She said Clark, a fellow participant in "kitchen Cabinet" meetings with Emanuel, asked her to help out and she agreed to do so for free.
"We're overseeing the messaging," Tate said of her current firm, D&T Communications.
"He knows I have an independent nature," she said of Clark. "All that work I have done has been to advocate for the parents."
It is not the first time that Emanuel allies have taken an important role in steering the public debate over school controversy.
As tension between the mayor and teachers was building earlier this year, radio ads criticizing the union were produced by John Kupper of AKPD Message and Media, a firm that has been on retainer for Emanuel's campaign committee. Kupper, a key political strategist for Emanuel, declined to discuss his talks with the mayor, and Emanuel said he had no knowledge of the ads before they aired.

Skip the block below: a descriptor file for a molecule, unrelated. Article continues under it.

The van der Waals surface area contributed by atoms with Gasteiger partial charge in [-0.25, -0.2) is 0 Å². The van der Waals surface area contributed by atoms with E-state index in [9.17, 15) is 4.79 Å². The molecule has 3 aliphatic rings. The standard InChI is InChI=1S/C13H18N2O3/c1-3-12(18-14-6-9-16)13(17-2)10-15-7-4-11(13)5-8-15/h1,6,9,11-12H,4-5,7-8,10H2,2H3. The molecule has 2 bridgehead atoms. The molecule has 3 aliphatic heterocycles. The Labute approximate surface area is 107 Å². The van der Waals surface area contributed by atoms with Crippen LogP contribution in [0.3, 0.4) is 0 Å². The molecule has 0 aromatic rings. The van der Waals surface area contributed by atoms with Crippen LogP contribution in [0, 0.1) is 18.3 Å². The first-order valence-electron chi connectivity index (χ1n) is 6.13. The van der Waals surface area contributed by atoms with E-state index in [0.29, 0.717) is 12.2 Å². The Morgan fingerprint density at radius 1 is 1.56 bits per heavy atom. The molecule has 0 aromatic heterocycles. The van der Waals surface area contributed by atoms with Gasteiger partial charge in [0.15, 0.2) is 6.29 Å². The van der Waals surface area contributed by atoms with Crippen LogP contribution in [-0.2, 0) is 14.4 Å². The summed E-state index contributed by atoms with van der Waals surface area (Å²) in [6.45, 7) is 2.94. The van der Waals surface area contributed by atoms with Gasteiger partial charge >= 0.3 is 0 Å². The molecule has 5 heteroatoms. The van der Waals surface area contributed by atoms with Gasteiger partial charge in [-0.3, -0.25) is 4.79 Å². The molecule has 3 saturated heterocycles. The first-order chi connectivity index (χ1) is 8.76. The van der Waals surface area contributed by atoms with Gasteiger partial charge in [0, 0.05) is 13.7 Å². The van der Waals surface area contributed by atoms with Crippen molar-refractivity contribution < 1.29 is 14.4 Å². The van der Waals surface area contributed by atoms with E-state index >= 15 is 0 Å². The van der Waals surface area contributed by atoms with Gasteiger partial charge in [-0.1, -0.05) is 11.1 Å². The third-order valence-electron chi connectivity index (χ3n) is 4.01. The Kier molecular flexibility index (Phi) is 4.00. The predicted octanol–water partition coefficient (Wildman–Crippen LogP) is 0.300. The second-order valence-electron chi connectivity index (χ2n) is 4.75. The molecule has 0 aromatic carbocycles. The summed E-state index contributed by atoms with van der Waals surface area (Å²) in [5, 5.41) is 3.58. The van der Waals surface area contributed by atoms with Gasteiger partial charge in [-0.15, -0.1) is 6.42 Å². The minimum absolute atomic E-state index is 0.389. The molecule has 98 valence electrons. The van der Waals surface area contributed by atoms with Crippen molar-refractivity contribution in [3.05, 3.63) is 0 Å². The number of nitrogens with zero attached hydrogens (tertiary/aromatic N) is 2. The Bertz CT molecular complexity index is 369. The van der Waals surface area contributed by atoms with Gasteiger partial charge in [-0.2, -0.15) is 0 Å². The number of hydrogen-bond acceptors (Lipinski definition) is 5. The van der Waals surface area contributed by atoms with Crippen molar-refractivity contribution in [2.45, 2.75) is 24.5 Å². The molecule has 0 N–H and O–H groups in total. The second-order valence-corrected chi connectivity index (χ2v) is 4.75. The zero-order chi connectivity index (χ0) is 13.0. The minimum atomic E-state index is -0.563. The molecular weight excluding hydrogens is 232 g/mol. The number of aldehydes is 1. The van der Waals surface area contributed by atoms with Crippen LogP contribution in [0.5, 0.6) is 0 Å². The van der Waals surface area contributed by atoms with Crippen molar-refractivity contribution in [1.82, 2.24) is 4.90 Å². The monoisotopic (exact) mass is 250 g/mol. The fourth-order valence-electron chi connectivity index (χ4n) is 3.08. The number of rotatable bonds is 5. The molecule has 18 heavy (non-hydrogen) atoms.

In February, when his administration was first pushing for a longer school day and closing some schools, the Tribune identified another Emanuel political ally working quietly in the background. Greg Goldner, who ran Emanuel's successful 2002 bid for Congress, dedicated the skills of his Resolute Consulting firm to write news releases for pastors, produce a video presentation and help plan community events supporting the mayor's agenda.
The Tribune later revealed that Goldner had taken up another controversial cause Emanuel was pushing — automated speed cameras near schools and parks. Goldner was the brains behind a grass-roots coalition that supported cameras, a group that was funded by Chicago's red light camera vendor, Redflex Traffic Systems Inc.
Redflex eventually was disqualified from the speed camera bidding after the Tribune disclosed that the company had failed to report internal corruption allegations stemming from the city's red light program.